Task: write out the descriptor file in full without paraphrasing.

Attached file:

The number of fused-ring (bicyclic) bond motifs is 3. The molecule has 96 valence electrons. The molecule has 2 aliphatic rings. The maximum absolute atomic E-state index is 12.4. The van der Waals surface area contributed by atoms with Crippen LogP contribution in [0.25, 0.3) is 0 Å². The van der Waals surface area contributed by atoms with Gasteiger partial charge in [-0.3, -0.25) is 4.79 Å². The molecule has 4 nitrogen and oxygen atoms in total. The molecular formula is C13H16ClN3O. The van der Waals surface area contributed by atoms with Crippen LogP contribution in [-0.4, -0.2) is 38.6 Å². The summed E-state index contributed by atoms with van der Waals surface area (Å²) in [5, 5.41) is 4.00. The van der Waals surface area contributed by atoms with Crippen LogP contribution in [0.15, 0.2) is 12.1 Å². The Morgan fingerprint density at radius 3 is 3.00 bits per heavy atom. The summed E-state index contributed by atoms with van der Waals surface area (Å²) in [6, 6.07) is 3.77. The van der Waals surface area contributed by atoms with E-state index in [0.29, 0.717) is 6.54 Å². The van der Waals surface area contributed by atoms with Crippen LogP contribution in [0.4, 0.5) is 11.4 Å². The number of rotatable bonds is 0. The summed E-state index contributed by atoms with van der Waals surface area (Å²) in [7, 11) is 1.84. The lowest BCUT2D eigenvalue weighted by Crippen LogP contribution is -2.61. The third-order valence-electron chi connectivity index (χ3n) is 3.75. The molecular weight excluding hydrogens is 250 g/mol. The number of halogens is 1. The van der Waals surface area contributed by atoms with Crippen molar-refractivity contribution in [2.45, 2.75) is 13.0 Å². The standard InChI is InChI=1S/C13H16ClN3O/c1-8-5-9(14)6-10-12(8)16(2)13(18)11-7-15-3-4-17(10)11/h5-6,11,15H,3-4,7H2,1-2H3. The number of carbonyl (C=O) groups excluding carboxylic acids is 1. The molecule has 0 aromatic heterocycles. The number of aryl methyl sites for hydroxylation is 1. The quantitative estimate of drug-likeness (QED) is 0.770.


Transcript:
The number of fused-ring (bicyclic) bond motifs is 3. The molecule has 96 valence electrons. The molecule has 2 aliphatic rings. The maximum absolute atomic E-state index is 12.4. The van der Waals surface area contributed by atoms with Crippen LogP contribution in [0.25, 0.3) is 0 Å². The van der Waals surface area contributed by atoms with Gasteiger partial charge in [-0.3, -0.25) is 4.79 Å². The molecule has 4 nitrogen and oxygen atoms in total. The molecular formula is C13H16ClN3O. The van der Waals surface area contributed by atoms with Crippen LogP contribution in [-0.4, -0.2) is 38.6 Å². The summed E-state index contributed by atoms with van der Waals surface area (Å²) in [5, 5.41) is 4.00. The van der Waals surface area contributed by atoms with Crippen LogP contribution in [0.15, 0.2) is 12.1 Å². The Morgan fingerprint density at radius 3 is 3.00 bits per heavy atom. The summed E-state index contributed by atoms with van der Waals surface area (Å²) in [6, 6.07) is 3.77. The van der Waals surface area contributed by atoms with E-state index in [0.29, 0.717) is 6.54 Å². The van der Waals surface area contributed by atoms with Crippen LogP contribution in [0.4, 0.5) is 11.4 Å². The number of rotatable bonds is 0. The summed E-state index contributed by atoms with van der Waals surface area (Å²) in [7, 11) is 1.84. The lowest BCUT2D eigenvalue weighted by Crippen LogP contribution is -2.61. The third-order valence-electron chi connectivity index (χ3n) is 3.75. The molecular weight excluding hydrogens is 250 g/mol. The number of halogens is 1. The van der Waals surface area contributed by atoms with Crippen molar-refractivity contribution in [2.45, 2.75) is 13.0 Å². The standard InChI is InChI=1S/C13H16ClN3O/c1-8-5-9(14)6-10-12(8)16(2)13(18)11-7-15-3-4-17(10)11/h5-6,11,15H,3-4,7H2,1-2H3. The number of carbonyl (C=O) groups excluding carboxylic acids is 1. The molecule has 0 aromatic heterocycles. The number of aryl methyl sites for hydroxylation is 1. The quantitative estimate of drug-likeness (QED) is 0.770.